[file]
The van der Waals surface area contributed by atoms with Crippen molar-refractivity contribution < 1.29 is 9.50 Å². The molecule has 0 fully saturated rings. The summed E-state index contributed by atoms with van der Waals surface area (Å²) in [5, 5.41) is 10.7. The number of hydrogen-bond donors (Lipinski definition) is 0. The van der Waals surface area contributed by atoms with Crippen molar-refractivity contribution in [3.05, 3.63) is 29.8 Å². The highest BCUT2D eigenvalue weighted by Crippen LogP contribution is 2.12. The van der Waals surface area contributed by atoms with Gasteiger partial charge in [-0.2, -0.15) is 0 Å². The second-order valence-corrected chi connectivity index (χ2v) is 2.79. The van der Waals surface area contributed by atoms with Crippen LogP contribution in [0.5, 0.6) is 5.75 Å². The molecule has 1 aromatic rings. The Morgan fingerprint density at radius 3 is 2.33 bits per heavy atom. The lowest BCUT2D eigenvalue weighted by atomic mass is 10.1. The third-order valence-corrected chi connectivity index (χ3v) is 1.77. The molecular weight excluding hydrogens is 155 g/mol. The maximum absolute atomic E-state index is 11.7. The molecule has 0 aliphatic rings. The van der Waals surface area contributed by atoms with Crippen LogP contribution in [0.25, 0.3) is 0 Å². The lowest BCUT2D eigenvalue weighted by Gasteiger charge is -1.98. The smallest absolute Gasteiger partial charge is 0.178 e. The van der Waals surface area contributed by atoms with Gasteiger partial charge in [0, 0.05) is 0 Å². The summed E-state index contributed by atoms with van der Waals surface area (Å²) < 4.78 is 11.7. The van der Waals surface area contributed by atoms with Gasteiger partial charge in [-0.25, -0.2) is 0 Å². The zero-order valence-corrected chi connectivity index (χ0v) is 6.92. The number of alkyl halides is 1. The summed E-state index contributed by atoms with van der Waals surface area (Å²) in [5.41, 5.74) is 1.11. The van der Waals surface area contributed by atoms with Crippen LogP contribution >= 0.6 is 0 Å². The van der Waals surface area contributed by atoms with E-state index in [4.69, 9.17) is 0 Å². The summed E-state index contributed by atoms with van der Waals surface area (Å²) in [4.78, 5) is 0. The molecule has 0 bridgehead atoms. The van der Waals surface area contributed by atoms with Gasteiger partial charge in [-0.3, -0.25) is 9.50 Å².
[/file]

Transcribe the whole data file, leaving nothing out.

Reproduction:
The van der Waals surface area contributed by atoms with Crippen molar-refractivity contribution < 1.29 is 9.50 Å². The molecule has 0 fully saturated rings. The summed E-state index contributed by atoms with van der Waals surface area (Å²) in [5, 5.41) is 10.7. The number of hydrogen-bond donors (Lipinski definition) is 0. The van der Waals surface area contributed by atoms with Crippen molar-refractivity contribution in [3.05, 3.63) is 29.8 Å². The highest BCUT2D eigenvalue weighted by Crippen LogP contribution is 2.12. The van der Waals surface area contributed by atoms with Gasteiger partial charge in [-0.2, -0.15) is 0 Å². The second-order valence-corrected chi connectivity index (χ2v) is 2.79. The van der Waals surface area contributed by atoms with Crippen LogP contribution in [0.5, 0.6) is 5.75 Å². The molecule has 1 aromatic rings. The Morgan fingerprint density at radius 3 is 2.33 bits per heavy atom. The lowest BCUT2D eigenvalue weighted by atomic mass is 10.1. The third-order valence-corrected chi connectivity index (χ3v) is 1.77. The molecular weight excluding hydrogens is 155 g/mol. The maximum absolute atomic E-state index is 11.7. The molecule has 0 aliphatic rings. The van der Waals surface area contributed by atoms with Crippen LogP contribution in [0.25, 0.3) is 0 Å². The lowest BCUT2D eigenvalue weighted by Gasteiger charge is -1.98. The smallest absolute Gasteiger partial charge is 0.178 e. The van der Waals surface area contributed by atoms with Gasteiger partial charge in [0, 0.05) is 0 Å². The summed E-state index contributed by atoms with van der Waals surface area (Å²) < 4.78 is 11.7. The van der Waals surface area contributed by atoms with Gasteiger partial charge in [-0.25, -0.2) is 0 Å². The zero-order valence-corrected chi connectivity index (χ0v) is 6.92. The number of alkyl halides is 1. The summed E-state index contributed by atoms with van der Waals surface area (Å²) in [5.41, 5.74) is 1.11. The van der Waals surface area contributed by atoms with Crippen LogP contribution >= 0.6 is 0 Å². The van der Waals surface area contributed by atoms with E-state index in [4.69, 9.17) is 0 Å². The summed E-state index contributed by atoms with van der Waals surface area (Å²) in [4.78, 5) is 0. The molecule has 0 bridgehead atoms. The van der Waals surface area contributed by atoms with Gasteiger partial charge in [-0.3, -0.25) is 9.50 Å².